Before I invite guests to visit, I always clean my house.
I tell companies striving for a winning digital transformation, particularly in my industry niche, to do the exact same thing.
It’s important to get your internal house in order for self-service before you open the digital door to your customers by first digging in to understand their needs – and then developing digital solutions to meet them. Chasing high-profile activities like pushing out cutting-edge features on your mobile app or dabbling with digital marketing can wait until the foundation is laid.
One positive byproduct of safer-at-home, COVID-19 living is that previously hesitant consumers are turning to digital experiences in droves. Before the pandemic, for example, many older shoppers – including my parents – had never ordered groceries online. But once they realized that stepping into a supermarket could put their health at risk, they embraced the opportunity to shop online for home delivery. Those customers contributed to a 450 percent spike in demand for the grocery-delivery service Instacart from December through mid-April, driving the platform’s first profitability. Videoconferencing – whether for work or digital happy hours – is up nearly 40 percent, and binge-watching your choice of Netflix, Disney+ or other streaming service is up likewise.
The pandemic is disrupting every industry, and people are starting to make these new behaviors part of their lives. With research showing up to 60 percent of consumers who tested digital channels intending to continue, our society’s digital engagement leapfrogged more in eight recent weeks than the previous five years. In the first month of the pandemic alone, one-third of retail banking customers planned to dial-up digital and mobile channel usage, and that number was expected to rise as businesses remained closed.
Pursuing a meaningful digital transformation can no longer be postponed because consumers are living in the digital age today. Banks can and should capitalize on this moment to achieve impressive digital growth. The end goal is simple: Meet customers’ banking needs in the most expeditious, cost-effective way – and make sure they feel good about the experience. But each bank needs to follow the right transformation path for their organization and customers. Below, I’ve put together three basic principles to consider when preparing for that transformation.
Today’s banking customers only walk into a branch or call for one of three reasons: 1) They tried a digital service and it failed; 2) They chose not to take the digital option; or 3) The action they needed to perform wasn't offered online. It’s no surprise, then, that more than half of all banking customers were still attached to their local bank branch, before the pandemic started.
Banks should think strategically about the scenarios that drive their customers to the branch or phone as they approach a digital-first customer experience. The nuance here isn’t just putting your customers at the center of your banking strategy, but understanding what they want and need – and then working backward. Many banks get sidetracked by building products for unproven customer segments that they aspire to gain, when, instead, they need to invest time in understanding their current audience and developing digital products and services designed specifically to deepen engagement and loyalty with them.
Most financial institutions have rich a rich base of customer data, beginning with call center logs and branch satisfaction surveys. Comb through that data and ask yourself on each channel – digital, branch, and phone – which services are most utilized? Which are underutilized? In your existing digital service offering, what hurdles cause customers to drop off and pick up the phone? Partner with your data analysis to shape the digital transformation your bank can deliver for your precise customer needs.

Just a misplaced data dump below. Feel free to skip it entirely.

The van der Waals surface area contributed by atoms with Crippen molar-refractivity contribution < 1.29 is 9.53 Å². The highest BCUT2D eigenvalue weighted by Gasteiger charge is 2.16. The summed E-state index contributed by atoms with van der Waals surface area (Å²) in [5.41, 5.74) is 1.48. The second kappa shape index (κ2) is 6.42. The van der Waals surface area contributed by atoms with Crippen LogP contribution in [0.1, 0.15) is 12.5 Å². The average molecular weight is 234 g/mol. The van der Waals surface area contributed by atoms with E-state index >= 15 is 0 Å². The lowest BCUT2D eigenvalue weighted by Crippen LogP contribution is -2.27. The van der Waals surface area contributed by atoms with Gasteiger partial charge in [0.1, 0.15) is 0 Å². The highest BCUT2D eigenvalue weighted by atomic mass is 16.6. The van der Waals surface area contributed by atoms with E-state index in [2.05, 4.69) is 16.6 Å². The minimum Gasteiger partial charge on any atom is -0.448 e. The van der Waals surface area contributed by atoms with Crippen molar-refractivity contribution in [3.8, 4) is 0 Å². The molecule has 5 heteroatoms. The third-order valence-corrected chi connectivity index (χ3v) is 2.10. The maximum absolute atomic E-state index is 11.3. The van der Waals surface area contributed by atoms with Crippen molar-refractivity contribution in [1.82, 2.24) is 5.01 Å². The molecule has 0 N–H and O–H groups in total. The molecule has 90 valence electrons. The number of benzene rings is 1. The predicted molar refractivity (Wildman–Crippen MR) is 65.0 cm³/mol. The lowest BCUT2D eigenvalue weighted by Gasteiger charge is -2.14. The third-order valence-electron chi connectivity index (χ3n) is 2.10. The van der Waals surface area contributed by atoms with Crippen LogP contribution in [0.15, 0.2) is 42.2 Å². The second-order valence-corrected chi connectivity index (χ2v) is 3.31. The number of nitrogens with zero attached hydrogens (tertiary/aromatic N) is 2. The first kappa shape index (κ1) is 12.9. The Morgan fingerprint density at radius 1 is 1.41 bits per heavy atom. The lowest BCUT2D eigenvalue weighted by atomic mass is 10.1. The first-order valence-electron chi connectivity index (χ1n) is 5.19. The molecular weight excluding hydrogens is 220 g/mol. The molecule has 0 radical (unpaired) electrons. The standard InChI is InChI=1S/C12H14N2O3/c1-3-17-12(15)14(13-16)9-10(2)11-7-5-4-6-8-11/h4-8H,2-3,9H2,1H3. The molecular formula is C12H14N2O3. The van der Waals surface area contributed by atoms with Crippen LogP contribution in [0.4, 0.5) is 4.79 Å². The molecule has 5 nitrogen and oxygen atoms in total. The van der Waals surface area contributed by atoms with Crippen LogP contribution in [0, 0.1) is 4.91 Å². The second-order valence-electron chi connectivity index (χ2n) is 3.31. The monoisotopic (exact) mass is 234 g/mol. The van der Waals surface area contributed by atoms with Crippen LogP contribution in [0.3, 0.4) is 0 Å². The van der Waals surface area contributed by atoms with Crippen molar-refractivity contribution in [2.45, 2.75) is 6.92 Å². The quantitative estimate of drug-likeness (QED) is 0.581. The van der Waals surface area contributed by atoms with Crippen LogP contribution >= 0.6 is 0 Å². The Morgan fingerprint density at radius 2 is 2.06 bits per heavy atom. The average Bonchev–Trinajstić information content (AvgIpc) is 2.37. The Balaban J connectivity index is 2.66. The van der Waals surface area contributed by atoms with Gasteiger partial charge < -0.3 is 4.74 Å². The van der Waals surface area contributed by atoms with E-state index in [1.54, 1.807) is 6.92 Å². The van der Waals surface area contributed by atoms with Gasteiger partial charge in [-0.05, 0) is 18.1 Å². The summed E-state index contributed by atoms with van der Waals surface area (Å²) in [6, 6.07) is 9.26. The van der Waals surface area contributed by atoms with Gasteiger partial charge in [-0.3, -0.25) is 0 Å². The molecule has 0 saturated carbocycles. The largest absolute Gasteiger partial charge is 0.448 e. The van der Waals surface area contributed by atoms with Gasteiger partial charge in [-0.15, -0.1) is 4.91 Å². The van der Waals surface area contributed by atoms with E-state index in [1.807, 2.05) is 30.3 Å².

No bank can compete in the marketplace unless it can drive cost out of the customer experience. Increasing the rate of digital interactions improves a bank’s efficiency ratios, as they are a fixed cost and don’t require the ongoing labor cost of customer service employees by phone or in person. But approaching digital transformation purely to save operating costs bypasses other important opportunities – and gains – to disrupt and improve your customers’ experiences. To protect the customer experience, cost savings should be considered more of a side benefit of digital transformation than the primary goal.
Banks need a single strategy that encompasses their primary channels: branch, phone, and digital, not to mention ATMs. Leadership and employees must understand how digital transformation will impact other channels, as well as align with their customer vision. You might be surprised to find that your front-line people think this transformation is about using digital tools to drive more traffic to the branch, but, in fact, doing it right pulls simple, high-volume transactions away from costlier channels. Phone agents and branch staff should be empowered to have deeper conversations with customers to address their more complex financial needs and truly provide advice and service.
Given that intrinsic tension, how will you develop interactions at the branch to drive customers to take advantage of self-service? What high-volume activities can you push to digital servicing? What online capabilities could be eliminated because customers aren’t using them? Only when you have answers to what your customers' needs can you can start delivering.
The simplest entry points for digital transformation are routine, repeatable, and simple transactions. Getting people to sign up for remote deposit or electronic statements generates short-term wins and momentum. As customers increasingly find reasons to come to the bank’s digital storefront, greet them with targeted messages on additional products and services because you’re meeting them precisely when they’re thinking about money.
To build customers’ confidence and trust, tackle the quick fixes of existing digital pain points. Maybe the friction isn’t a technology bug, but the experience you wrap around that process, so the right solution might be clearer instructions on how to use the service. The digital processes should be closely managed and continuously optimized.